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Gone are the days when handlooms were restricted to ethnic wear. Young designers are giving fresh perspective to this age-old textile and craft in the form of dresses, maxi-gowns and jumpsuits — making it, in the process, more meaningful for today’s generation.
“I find lots of young designers are trying to integrate responsible fashion into their ideas. The government is supporting these clusters as part of the Make in India campaign and I see a serious effort to try and focus attention on the plight of our craftsmen and weavers,” designer Payal Khandwala, who launched her eponymous label in 2012 and works with handwoven silks, khadi, cottons and linens, told IANS.
“It requires patience and it is not without its challenges, but I find the fruit of the labour is well worth the while. I just hope this is not a trend and becomes an integral and ongoing part of the ethos for a brand and the consumer,” she added.
For designer Anita Dongre, India has a long and unique history of craftsmanship, with several indigenous crafts and practices passed down across generations of artisanal communities.
“From heritage Benarasi weaves that have an innate royal feel, to luminous, featherweight chanderi cottons — finely-crafted handloom pieces will always win the creative battle over all things factory-made,” Dongre told IANS.
“Moreover, India’s handloom industry, unlike several other sectors, is innately environmentally conscious and responsible. It also provides artisans with a sustainable means of income in their villages… It’s about time we put the spotlight back on traditional weaves and give handloom its due,” Dongre added.
The designer also said that there have been a significant growth in the interest in handloom and traditional weaves in the recent years.
“The active involvement and thoughtful initiatives of the government have accelerated the spread of this awareness. A lot of designers are creating conscious fashion using Indian textiles and crafts. Fashion schools are also doing fantastic work in sensitising the design community to these relevant issues. With Grassroot (one of her labels), we’re going one step ahead and making sure fashion benefits the maker and the buyer,” she said.
For designer Anavila Misra, of the eponymous brand Anavila, the beauty and comfort of handlooms, combined with contemporary silhouettes and designs, are making it a very high fashion, luxury commodity.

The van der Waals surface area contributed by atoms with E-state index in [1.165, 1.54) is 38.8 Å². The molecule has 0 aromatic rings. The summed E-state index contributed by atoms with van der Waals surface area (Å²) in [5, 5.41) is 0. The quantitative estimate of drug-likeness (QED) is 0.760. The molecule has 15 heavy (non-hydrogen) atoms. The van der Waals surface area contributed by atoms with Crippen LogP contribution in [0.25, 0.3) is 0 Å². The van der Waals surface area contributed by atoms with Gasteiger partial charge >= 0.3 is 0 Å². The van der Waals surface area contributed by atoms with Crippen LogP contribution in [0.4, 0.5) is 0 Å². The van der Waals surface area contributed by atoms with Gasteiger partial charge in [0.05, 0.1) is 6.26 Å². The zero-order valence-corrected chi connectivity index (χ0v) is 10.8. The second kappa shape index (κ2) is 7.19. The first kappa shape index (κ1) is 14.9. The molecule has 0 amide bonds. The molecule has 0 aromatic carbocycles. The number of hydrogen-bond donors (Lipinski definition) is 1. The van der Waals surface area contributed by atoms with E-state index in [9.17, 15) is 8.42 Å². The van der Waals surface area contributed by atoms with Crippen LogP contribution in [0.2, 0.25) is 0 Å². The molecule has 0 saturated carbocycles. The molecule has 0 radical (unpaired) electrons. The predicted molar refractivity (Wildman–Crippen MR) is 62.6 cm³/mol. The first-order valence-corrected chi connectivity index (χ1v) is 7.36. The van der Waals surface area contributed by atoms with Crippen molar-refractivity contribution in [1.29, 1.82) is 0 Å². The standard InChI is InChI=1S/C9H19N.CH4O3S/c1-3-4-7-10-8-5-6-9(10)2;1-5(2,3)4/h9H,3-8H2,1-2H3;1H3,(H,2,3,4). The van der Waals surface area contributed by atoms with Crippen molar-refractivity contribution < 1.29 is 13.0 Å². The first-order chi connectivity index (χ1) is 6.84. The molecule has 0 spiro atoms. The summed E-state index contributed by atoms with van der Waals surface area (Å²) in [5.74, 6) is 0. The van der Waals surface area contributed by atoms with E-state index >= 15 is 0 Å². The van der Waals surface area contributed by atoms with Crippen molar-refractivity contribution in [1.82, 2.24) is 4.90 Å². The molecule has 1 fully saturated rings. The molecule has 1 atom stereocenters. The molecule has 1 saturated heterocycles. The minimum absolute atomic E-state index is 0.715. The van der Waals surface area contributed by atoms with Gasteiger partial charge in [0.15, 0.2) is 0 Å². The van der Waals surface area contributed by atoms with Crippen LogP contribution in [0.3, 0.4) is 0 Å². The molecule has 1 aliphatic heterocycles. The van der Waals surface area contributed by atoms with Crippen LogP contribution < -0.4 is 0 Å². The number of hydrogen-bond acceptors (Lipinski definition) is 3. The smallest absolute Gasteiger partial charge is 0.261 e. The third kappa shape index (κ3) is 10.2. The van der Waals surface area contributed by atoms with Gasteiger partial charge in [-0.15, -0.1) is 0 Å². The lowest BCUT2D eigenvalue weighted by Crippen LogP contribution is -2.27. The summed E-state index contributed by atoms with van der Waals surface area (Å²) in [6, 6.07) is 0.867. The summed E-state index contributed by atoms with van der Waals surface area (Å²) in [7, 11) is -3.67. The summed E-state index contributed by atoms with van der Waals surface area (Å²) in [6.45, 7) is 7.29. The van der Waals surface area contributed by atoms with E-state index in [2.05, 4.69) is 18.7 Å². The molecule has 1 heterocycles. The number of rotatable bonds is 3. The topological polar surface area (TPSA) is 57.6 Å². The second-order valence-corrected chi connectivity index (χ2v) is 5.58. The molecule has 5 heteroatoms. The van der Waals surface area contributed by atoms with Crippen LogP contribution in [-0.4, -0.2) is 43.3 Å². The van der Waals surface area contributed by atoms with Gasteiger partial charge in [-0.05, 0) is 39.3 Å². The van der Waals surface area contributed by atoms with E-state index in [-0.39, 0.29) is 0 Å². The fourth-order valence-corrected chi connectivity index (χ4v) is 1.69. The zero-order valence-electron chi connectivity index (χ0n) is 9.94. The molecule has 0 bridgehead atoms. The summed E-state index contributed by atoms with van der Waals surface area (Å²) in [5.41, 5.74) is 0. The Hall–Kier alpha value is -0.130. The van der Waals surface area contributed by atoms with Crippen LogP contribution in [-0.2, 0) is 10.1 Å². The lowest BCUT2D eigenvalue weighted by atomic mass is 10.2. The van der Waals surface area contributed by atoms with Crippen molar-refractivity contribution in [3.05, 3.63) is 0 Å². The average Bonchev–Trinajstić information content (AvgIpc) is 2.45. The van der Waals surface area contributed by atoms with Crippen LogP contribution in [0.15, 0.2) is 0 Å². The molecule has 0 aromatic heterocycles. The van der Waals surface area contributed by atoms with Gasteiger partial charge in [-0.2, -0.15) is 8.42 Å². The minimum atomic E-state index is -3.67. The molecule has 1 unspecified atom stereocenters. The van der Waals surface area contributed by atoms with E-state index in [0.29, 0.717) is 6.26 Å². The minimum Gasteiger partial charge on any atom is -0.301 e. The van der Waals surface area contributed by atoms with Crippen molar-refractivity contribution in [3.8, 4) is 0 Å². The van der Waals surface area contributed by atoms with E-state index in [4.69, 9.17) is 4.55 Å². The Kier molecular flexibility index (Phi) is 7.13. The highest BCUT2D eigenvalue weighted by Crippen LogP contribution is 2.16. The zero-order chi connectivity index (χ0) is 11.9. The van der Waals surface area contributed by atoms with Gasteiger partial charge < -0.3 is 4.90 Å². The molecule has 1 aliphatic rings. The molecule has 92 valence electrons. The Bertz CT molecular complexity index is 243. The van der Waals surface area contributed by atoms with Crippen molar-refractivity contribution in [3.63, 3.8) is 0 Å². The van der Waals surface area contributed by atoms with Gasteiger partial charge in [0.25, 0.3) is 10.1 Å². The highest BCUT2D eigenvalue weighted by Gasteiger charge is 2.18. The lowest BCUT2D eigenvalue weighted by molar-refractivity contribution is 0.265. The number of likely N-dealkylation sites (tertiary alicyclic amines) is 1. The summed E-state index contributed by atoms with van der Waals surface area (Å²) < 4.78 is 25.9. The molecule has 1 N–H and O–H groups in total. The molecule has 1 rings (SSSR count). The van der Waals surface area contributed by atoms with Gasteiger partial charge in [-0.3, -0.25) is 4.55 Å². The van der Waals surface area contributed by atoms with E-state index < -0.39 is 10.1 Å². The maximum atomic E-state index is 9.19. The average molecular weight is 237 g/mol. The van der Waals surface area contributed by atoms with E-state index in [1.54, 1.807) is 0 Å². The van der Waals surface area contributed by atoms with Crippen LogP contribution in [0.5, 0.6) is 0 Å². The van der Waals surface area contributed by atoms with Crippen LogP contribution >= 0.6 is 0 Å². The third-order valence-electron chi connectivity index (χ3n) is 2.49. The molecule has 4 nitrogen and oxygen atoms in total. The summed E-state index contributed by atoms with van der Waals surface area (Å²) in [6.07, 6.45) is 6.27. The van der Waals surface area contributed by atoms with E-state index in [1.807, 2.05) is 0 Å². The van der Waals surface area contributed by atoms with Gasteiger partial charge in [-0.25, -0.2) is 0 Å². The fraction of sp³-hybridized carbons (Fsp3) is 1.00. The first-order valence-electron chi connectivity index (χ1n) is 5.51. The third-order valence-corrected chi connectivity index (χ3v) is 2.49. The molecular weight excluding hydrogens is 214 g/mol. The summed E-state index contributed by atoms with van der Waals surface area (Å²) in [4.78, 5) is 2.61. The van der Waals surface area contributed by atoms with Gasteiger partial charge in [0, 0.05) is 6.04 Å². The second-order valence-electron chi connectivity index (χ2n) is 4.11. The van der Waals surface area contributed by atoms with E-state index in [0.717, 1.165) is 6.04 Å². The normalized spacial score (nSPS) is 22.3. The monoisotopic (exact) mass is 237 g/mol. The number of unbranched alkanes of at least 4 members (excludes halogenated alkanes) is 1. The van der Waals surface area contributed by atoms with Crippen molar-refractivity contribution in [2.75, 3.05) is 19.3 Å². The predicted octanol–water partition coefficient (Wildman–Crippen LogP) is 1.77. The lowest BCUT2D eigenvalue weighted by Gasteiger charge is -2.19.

“I feel there is a very strong parallel voice of sustainable slow fashion emerging in terms of young designers. The changing roles and shifting paradigms of women in India have also created a new fashion voice which goes with the new Indian women breaking barriers, leading independent lives and always on the move,” Misra told IANS.
So, how is handloom attracting today’s youth in terms of cuts and patterns?
“Handwoven textiles are so versatile, almost any outfit can be made with them. Of course, it depends on the weight, drape and fall. Khadi jumpsuits, Matka silk palazzos, Brocade dresses, a Bhagalpuri silk shirtdress, Chanderi cotton silk maxis are great silhouettes that can be made in handcrafted fabrics,” Khandwala explained.
The Anavila brand offers everything — from a shirt, trouser to a formal suit and a sari — in handloom.
“From a casual tunic for at-home lounging, to a formal sari for an event and a jacket for the office — all are available in varied handloom designs to make your all-handloom wardrobe,” Misra pointed out.
She also felt that India is currently going through exciting times and so the future of handloom is bright.
“We have found our own voice and are confidently finding artistic expressions. The design landscape is full of young designers eager to work with Indian craft and textile heritage and create beautiful products which are a true representation of the unique skill-set of our artisans and weavers.
“This is resulting in unique products with their inherent USP. Handlooms and sustainable fashion have a strong future, as customers have shown great interest and embraced the same,” Misra noted. (IANS)